Oct 24, 2011, 1:21 pm EST
Libya will be a multibillion-dollar payday for U.S. stocks if the political situation stabilizes itself. And stocks like Exxon (NYSE:XOM), General Electric (NYSE:GE) and Caterpillar (NYSE:CAT) will be first in line to benefit from the rebuilding.
Thanks to more than four decades of misrule by the late Libyan dictator Moammar Gadhafi, the North African nation is a mess. Though it boasts Africa’s largest proven reserves of oil, the petroleum sector remains in dire need of investment. Libya’s National Oil Company had planned to double production to 3 million barrels per day by 2012, a goal that became unrealistic as foreign oil companies fled during the civil war. Libyan light, sweet crude is of high quality and easy for oil companies to refine and thus in very high demand.
Gadhafi squandered billions in Libya’s oil wealth for more than four decades — the country’s unemployment rate is about 30%, and according to the CIA World FactBook, one-third of Libyans live at or below the national poverty line. But thanks to a revolution, the economy could provide opportunity to the region. Read
Oct 21, 2011, 10:41 am EST
With friends like Donald Trump and Vikram Pandit, does Occupy Wall Street need enemies?
Both The Donald and the Citigroup (NYSE:C) CEO recently have said that they sympathized with the views of the Occupy Wall Street movement — bizarre statements considering Trump and Pandit are examples of the corporate greed that has infuriated the masses.
Take Trump. There is no greater living symbol of the excesses of capitalism. For Pete’s sake, the man sells his own branded water and the Donald J. Trump Signature collection of apparel! Never mind the ease with which he navigates bankruptcy (his companies or properties have filed for bankruptcy four times). No, Trump decided that he could speak for the common man. Read
Oct 20, 2011, 12:03 pm EST
There’s a lot of fuss about United States Postal Service profitability (or lack thereof) these days. Ideas to streamline the USPS include closing post offices in rural locations, eliminating Saturday mail delivery and other cutbacks.
But cuts aren’t the only way to bridge the budget gap at the USPS. To create more revenue, U.S. postage rates are about to go up — again!
Starting Jan. 22, the price of a first-class stamp will go up a penny, from 44 cents to 45 cents. Postcard stamps will jump more than 10%, from 29 cents to 32 cents. Read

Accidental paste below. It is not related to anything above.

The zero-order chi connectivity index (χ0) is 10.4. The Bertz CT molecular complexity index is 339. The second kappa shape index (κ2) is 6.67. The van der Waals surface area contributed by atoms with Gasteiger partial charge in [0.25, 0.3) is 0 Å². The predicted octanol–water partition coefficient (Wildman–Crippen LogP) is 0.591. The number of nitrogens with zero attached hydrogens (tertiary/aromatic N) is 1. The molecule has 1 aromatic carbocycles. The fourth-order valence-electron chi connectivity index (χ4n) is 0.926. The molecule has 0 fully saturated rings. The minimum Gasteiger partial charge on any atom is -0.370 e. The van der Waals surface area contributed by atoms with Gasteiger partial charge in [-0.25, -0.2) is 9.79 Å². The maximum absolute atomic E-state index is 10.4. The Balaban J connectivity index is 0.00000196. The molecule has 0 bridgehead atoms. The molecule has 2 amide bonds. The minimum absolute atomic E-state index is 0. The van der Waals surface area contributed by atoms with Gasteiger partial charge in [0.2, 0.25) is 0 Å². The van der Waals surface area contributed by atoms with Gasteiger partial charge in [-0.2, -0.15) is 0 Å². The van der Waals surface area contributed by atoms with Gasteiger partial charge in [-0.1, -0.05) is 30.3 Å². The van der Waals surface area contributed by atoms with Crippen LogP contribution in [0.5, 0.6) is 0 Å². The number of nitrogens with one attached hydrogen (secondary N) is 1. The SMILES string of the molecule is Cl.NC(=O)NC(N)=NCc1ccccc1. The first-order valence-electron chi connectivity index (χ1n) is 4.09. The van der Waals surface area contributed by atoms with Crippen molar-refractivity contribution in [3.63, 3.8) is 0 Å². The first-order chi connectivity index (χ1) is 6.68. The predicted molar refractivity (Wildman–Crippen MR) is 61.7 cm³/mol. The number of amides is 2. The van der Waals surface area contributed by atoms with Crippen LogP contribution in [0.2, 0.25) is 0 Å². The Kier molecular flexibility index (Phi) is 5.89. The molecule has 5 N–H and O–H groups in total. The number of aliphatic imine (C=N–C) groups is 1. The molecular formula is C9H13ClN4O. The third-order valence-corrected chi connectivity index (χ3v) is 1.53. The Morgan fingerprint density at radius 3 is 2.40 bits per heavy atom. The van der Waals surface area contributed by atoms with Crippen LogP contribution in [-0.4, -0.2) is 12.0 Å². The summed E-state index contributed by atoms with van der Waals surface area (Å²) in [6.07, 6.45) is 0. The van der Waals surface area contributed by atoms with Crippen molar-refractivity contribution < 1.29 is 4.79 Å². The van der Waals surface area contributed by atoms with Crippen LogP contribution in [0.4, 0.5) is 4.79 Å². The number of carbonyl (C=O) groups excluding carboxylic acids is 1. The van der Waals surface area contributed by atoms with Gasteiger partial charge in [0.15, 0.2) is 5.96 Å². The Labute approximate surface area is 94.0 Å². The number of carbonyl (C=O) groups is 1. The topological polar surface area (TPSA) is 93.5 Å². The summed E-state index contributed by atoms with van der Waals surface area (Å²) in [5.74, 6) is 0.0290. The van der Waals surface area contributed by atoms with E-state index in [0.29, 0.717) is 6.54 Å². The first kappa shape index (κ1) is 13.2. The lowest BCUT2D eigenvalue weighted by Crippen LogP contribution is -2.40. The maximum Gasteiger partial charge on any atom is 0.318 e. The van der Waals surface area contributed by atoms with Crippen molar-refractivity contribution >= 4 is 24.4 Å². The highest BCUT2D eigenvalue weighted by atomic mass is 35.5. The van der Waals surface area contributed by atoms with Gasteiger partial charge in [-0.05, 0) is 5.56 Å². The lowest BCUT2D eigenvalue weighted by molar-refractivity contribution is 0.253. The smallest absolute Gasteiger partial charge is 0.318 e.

Oct 19, 2011, 4:34 pm EST
Social Security checks will see their first increase in three years this January. The Social Security COLA, or Cost of Living Adjustment, will amount to 3.6%.
But seniors should be outraged by the Social Security increase — because it isn’t an increase at all. The fact is the government program is paying less than it has in years past, and the recent COLA “increase” doesn’t make up for the ground that seniors have already lost.
Thanks to inflation pushing up prices and a stagnant economy hindering income, many senior citizens rely on their monthly Social Security check more than ever before. And on its face, an increase going into 2012 seems like a good thing. But here’s why the recent Social Security COLA is woefully deficient — and just a political move to appease older voters who have every right to be furious: Read
Oct 18, 2011, 2:06 pm EST
Republican presidential hopeful Mitt Romney has raised about six times as much cash from the employees of Wall Street firms as has President Barack Obama, according to a New York Times analysis of recent campaign finance filings. This discrepancy is particularly noteworthy, given that the financial services industry was a major backer of Obama’s 2008 campaign. In fact, Goldman Sachs (NYSE:GS) was Obama’s biggest supporter in the private sector: Its workers coughed up $1 million last time around.
So far in this election season, that same group has offered up a mere $45,000 for the president, dwarfed by the $350,000 they have given to the Romney campaign.
What’s changed in three years? Bear with me as I point out the obvious. Read
Oct 17, 2011, 4:27 pm EST
The latest plan to preserve the European Union (EU) and save the global banking sector is to force European banks to increase their equity capital.
The goal, of course, is to restore confidence and stability. But if that’s the case, then why are so many analysts and savvy investors still nervous?
To put it bluntly, it’s because they know it won’t work. Read